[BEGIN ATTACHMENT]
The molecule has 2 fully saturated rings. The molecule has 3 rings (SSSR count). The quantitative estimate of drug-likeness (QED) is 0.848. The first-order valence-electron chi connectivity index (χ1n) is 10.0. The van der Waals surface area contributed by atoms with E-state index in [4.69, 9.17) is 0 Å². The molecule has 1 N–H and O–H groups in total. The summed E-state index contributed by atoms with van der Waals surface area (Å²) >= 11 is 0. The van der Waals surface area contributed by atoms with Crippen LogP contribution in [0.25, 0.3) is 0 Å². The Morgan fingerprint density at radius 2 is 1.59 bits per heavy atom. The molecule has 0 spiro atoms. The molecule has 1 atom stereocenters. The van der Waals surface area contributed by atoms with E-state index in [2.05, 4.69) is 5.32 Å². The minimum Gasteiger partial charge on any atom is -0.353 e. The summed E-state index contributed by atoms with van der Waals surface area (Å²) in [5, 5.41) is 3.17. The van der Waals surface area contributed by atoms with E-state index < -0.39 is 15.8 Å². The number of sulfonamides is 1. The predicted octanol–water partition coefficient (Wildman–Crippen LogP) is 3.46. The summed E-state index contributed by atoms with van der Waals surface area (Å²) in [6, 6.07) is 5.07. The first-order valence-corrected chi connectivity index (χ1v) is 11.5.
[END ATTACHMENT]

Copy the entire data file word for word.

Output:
The molecule has 2 fully saturated rings. The molecule has 3 rings (SSSR count). The quantitative estimate of drug-likeness (QED) is 0.848. The first-order valence-electron chi connectivity index (χ1n) is 10.0. The van der Waals surface area contributed by atoms with E-state index in [4.69, 9.17) is 0 Å². The molecule has 1 N–H and O–H groups in total. The summed E-state index contributed by atoms with van der Waals surface area (Å²) >= 11 is 0. The van der Waals surface area contributed by atoms with Crippen LogP contribution in [0.25, 0.3) is 0 Å². The Morgan fingerprint density at radius 2 is 1.59 bits per heavy atom. The molecule has 0 spiro atoms. The molecule has 1 atom stereocenters. The van der Waals surface area contributed by atoms with E-state index in [2.05, 4.69) is 5.32 Å². The minimum Gasteiger partial charge on any atom is -0.353 e. The summed E-state index contributed by atoms with van der Waals surface area (Å²) in [5, 5.41) is 3.17. The van der Waals surface area contributed by atoms with E-state index < -0.39 is 15.8 Å². The number of sulfonamides is 1. The predicted octanol–water partition coefficient (Wildman–Crippen LogP) is 3.46. The summed E-state index contributed by atoms with van der Waals surface area (Å²) in [6, 6.07) is 5.07. The first-order valence-corrected chi connectivity index (χ1v) is 11.5.